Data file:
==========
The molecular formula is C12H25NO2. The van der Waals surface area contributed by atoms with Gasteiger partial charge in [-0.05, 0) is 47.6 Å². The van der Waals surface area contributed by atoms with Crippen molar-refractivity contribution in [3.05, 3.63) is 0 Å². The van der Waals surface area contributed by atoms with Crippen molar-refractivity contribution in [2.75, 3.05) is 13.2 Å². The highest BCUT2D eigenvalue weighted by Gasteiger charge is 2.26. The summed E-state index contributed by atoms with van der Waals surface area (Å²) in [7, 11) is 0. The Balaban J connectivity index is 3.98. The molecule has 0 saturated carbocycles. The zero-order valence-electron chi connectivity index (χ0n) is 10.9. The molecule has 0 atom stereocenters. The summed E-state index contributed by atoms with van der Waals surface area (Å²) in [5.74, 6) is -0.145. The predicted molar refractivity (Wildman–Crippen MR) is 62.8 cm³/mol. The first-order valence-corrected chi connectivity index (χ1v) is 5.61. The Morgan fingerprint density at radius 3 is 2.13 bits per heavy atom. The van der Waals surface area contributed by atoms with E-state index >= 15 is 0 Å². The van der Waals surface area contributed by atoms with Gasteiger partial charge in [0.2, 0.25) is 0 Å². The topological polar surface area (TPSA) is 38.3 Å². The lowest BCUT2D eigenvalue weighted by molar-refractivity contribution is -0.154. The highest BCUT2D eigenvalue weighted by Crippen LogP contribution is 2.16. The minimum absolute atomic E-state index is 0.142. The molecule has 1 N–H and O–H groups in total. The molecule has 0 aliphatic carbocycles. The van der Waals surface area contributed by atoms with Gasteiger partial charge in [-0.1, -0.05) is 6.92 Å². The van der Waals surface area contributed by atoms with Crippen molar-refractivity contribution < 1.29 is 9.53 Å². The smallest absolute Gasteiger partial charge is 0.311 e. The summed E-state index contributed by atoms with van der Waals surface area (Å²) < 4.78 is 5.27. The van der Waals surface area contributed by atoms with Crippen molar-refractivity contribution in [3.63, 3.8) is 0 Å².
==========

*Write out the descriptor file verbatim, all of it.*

The molecular formula is C12H25NO2. The van der Waals surface area contributed by atoms with Gasteiger partial charge in [-0.05, 0) is 47.6 Å². The van der Waals surface area contributed by atoms with Crippen molar-refractivity contribution in [3.05, 3.63) is 0 Å². The van der Waals surface area contributed by atoms with Crippen molar-refractivity contribution in [2.75, 3.05) is 13.2 Å². The highest BCUT2D eigenvalue weighted by Gasteiger charge is 2.26. The summed E-state index contributed by atoms with van der Waals surface area (Å²) in [7, 11) is 0. The Balaban J connectivity index is 3.98. The molecule has 0 saturated carbocycles. The zero-order valence-electron chi connectivity index (χ0n) is 10.9. The molecule has 0 atom stereocenters. The summed E-state index contributed by atoms with van der Waals surface area (Å²) in [5.74, 6) is -0.145. The predicted molar refractivity (Wildman–Crippen MR) is 62.8 cm³/mol. The first-order valence-corrected chi connectivity index (χ1v) is 5.61. The Morgan fingerprint density at radius 3 is 2.13 bits per heavy atom. The van der Waals surface area contributed by atoms with E-state index >= 15 is 0 Å². The van der Waals surface area contributed by atoms with Gasteiger partial charge in [0.2, 0.25) is 0 Å². The topological polar surface area (TPSA) is 38.3 Å². The lowest BCUT2D eigenvalue weighted by molar-refractivity contribution is -0.154. The highest BCUT2D eigenvalue weighted by Crippen LogP contribution is 2.16. The minimum absolute atomic E-state index is 0.142. The molecule has 1 N–H and O–H groups in total. The molecule has 0 aliphatic carbocycles. The van der Waals surface area contributed by atoms with Gasteiger partial charge in [-0.1, -0.05) is 6.92 Å². The van der Waals surface area contributed by atoms with Crippen molar-refractivity contribution < 1.29 is 9.53 Å². The smallest absolute Gasteiger partial charge is 0.311 e. The summed E-state index contributed by atoms with van der Waals surface area (Å²) < 4.78 is 5.27. The van der Waals surface area contributed by atoms with Crippen molar-refractivity contribution in [3.63, 3.8) is 0 Å².